Once upon a time in Nashville…

…there was a girl trying to get to a farewell party off the I-40 who got stranded on the highway in a stick shift car that she could barely drive.

And it goes a little something like this:

Back in the day, I got my first professional job at Opryland USA…it was an incredible experience, and I still have friends from the time that I worked there. I heard lots of rich and interesting comments while I was there. Among them:

“You’re kinda pretty for a black girl.”

“I’d like to buy you some grits at the Waffle House.”

“You look really nice. I hope you don’t take this the wrong way, but are you a hooker?”

“I’ll meet you down by the old KKK club house.”

Different kind of chit chat than I was used to coming from Southern California, but then this wasn’t So Cal. All that nonsense aside, I did manage to have a really fantastic time there.

The story:

I had a friend who was leaving our contract early, and his friends were throwing a farewell party for him about 10 miles away from my apartment. My roommate had taken off for another gig and left his car there, which he told me I was welcome to use. I’d never been good at driving a manual car (he tried to teach me and definitely concurred) but as that was my only means of transportation, I decided to put my big girl pants on and go with it.

I got dressed in a nice black skirt suit with my best high heels and got in the car and on my way. It was a straight shot down the 40, and I drove pretty well and was feeling somewhat confident. I arrived at the party location, and noticed that there were just a few cars in the parking lot…it started at 9pm, and I was a fashionable 45 minutes late, so I thought that was odd.   I went inside and when I stepped through the door, I saw chairs on the tables and the wait staff mopping the floor. I asked about the party, and was told that the party location had been moved.

As you can imagine, I was not happy with that news. I called my friend, read him the riot act, and he apologized for not updating me and begged me to still come and say goodbye. New location? His apartment. That was walking distance from mine. Mmmm hmmm.

So back in the car I go. I’m about 2 miles from my exit, when the car stalls out. I coast over to the shoulder of the road and put it in park and try to get it started. Nothing doing. I remember what my friend said about flooding the engine, so I waited there for 20 minutes before trying again. Nothing. I’m sitting there alone in the pitch black night, with big rigs speeding past me and no help in sight. I give it another half hour, and try again. Dead as a door nail.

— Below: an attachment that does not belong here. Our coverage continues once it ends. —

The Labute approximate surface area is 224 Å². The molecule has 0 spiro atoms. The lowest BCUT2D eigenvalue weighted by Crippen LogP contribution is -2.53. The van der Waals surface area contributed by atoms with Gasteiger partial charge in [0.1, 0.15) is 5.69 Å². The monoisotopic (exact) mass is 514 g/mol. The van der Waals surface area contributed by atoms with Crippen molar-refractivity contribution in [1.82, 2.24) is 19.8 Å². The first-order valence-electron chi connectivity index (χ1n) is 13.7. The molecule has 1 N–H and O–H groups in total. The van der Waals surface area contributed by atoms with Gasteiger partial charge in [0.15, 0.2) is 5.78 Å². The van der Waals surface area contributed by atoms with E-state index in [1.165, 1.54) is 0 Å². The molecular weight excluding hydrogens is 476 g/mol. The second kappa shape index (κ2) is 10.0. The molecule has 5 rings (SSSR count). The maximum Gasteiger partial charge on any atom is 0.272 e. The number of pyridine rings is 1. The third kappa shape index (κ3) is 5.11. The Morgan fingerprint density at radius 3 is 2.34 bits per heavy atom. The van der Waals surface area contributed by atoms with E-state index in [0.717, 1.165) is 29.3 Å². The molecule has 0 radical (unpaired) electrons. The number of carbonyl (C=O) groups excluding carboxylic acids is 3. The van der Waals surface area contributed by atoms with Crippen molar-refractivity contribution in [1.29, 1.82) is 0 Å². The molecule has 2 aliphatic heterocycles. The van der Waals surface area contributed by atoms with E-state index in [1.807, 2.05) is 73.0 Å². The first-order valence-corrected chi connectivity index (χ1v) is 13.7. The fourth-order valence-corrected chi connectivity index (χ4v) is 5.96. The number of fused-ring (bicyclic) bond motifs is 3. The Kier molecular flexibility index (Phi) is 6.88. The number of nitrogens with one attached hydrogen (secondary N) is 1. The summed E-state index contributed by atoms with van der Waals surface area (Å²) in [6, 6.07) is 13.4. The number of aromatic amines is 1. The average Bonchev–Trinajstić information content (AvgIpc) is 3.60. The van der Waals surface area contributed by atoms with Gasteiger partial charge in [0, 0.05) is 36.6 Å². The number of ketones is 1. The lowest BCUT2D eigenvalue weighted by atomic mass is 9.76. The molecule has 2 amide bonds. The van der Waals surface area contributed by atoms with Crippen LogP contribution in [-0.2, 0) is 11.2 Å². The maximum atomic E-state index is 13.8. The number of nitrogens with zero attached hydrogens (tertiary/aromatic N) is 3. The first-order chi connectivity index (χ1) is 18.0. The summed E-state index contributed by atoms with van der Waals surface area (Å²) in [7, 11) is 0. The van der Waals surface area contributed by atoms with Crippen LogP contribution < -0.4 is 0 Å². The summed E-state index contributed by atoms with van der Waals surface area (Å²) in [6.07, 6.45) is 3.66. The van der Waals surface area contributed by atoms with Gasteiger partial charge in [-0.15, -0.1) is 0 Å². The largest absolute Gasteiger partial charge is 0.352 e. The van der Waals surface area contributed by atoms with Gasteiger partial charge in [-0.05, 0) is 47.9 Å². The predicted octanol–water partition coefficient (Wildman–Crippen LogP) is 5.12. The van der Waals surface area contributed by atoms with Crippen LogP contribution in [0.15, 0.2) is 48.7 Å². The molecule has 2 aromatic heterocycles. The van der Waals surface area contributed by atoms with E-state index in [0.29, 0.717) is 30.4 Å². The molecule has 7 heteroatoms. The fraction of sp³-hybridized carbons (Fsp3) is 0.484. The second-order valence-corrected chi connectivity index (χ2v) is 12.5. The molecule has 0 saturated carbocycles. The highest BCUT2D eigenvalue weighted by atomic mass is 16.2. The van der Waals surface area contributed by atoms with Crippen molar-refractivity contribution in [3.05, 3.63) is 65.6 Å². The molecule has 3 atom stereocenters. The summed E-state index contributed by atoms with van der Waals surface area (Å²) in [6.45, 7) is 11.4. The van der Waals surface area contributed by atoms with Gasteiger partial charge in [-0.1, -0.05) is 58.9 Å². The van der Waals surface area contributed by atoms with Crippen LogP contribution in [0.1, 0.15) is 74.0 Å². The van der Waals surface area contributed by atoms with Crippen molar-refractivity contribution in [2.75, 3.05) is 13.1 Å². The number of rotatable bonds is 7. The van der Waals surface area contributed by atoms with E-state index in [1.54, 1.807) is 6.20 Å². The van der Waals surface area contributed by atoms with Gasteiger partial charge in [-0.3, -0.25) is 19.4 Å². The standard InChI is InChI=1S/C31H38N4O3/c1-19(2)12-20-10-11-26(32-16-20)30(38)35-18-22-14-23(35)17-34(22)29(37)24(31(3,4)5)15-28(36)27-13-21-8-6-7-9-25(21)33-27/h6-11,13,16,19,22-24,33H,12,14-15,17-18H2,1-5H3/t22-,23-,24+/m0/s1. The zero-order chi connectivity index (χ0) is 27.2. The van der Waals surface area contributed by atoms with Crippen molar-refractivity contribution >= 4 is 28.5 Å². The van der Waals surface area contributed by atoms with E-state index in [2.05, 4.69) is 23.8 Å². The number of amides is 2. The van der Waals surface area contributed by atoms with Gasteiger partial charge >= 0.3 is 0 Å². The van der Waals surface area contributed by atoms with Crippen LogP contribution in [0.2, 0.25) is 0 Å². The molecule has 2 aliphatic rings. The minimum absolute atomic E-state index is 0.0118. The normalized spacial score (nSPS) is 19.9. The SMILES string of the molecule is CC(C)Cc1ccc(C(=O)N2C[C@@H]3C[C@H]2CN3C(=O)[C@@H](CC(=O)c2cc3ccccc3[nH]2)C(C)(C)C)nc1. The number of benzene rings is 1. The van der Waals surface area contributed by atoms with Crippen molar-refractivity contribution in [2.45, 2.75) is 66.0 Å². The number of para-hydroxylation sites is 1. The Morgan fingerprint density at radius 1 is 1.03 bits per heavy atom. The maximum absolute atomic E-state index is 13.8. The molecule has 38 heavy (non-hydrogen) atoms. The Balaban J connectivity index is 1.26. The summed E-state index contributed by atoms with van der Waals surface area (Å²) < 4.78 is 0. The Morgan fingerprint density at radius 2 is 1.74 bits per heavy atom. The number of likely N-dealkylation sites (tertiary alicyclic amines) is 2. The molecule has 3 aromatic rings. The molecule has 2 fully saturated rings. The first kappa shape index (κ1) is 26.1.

Decision time: stay in the car all night, or make a run for it.

I decided to run. I prepared for my 2 mile jog (in heels) by arming myself as best I could. I took off my belt and wrapped it around my right hand leaving the buckle exposed, and I took the sharpest key on my chain and clenched it between the index and middle finger of my left hand.

I reviewed my situation. I’m wearing all black, I am black, I’m stuck on a southern highway an hour before midnight in a pitch black night that is sporadically punctuated by the occasional light post and the speeding beams of light from the rigs that pass by close enough for me to feel the wind of their wake.

My adrenaline is at an all time high as I begin to run.

I’m indifferent to the rocks in my shoes, the rips in my hose, the straining of my calf muscles as I run and run and slowly get closer to my exit. Finally, FINALLY, I’m about a ¼ mile away from the promised land and I begin to relax a little and slow down to a walk. That’s when the cab of a semi pulled up in front of me.

I wasn’t comforted to see the confederate flag that was waving from the truck’s antennae. And that discomfort spiked when the driver got out and approached me…besides the tee shirt and baggy jeans he was wearing, he was also sporting a matching flag on the trucker hat that was placed on his oily brown mullet-styled head.

Him: “You alright?”

Me:   “I’m fine! My car broke down a couple miles back, but this is my exit,    

           so I’m good.”

Him: “Well, lemme getcha off this highway-I’ll give ya a ride.”

Me:   “Thanks so much, but I’m ok…I’m almost there and I’ll be fine.”

Him: “Listen…ain’t nothin’ funny gonna happen…I’ll sit on my side, you’ll        

          sit on yer side and I’ll getcha off this stretch. Been hearin’

         ‘bout some girl running down the highway for the last 10 miles, and I

        tole myself if you was still out here by the time I get to ya, I’d do my

          Christian duty and getcha off the road.”

 

I know it sounds crazy and stupid, and it feels a bit crazy and stupid to admit this, but I got in the cab. I believed him. Confederate flag and all. Yes…I know there were atrocities committed there in the name of Christianity, and God knows I wasn’t ignorant of that, but in that moment, I somehow knew he was alright. And he was as good as his word—he got me off the highway and dropped me off at the gas station across the street from my apartment. Though I did wait until he was gone to head over to my place.    

What a night. I never did make it to the party. And when I got back to the car 45 minutes later (a friend went with me after I dealt with my cuts and abrasions), the stupid thing started right up.

Ooooh weeeee.

 

R

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2 responses to “Once upon a time in Nashville…

  1. Those comments . . . people are unbelievable! But then, there’s so much that I take for granted, living in SoCal. This brought a tear to my eye, the kindness that the driver showed – thank you for sharing this!

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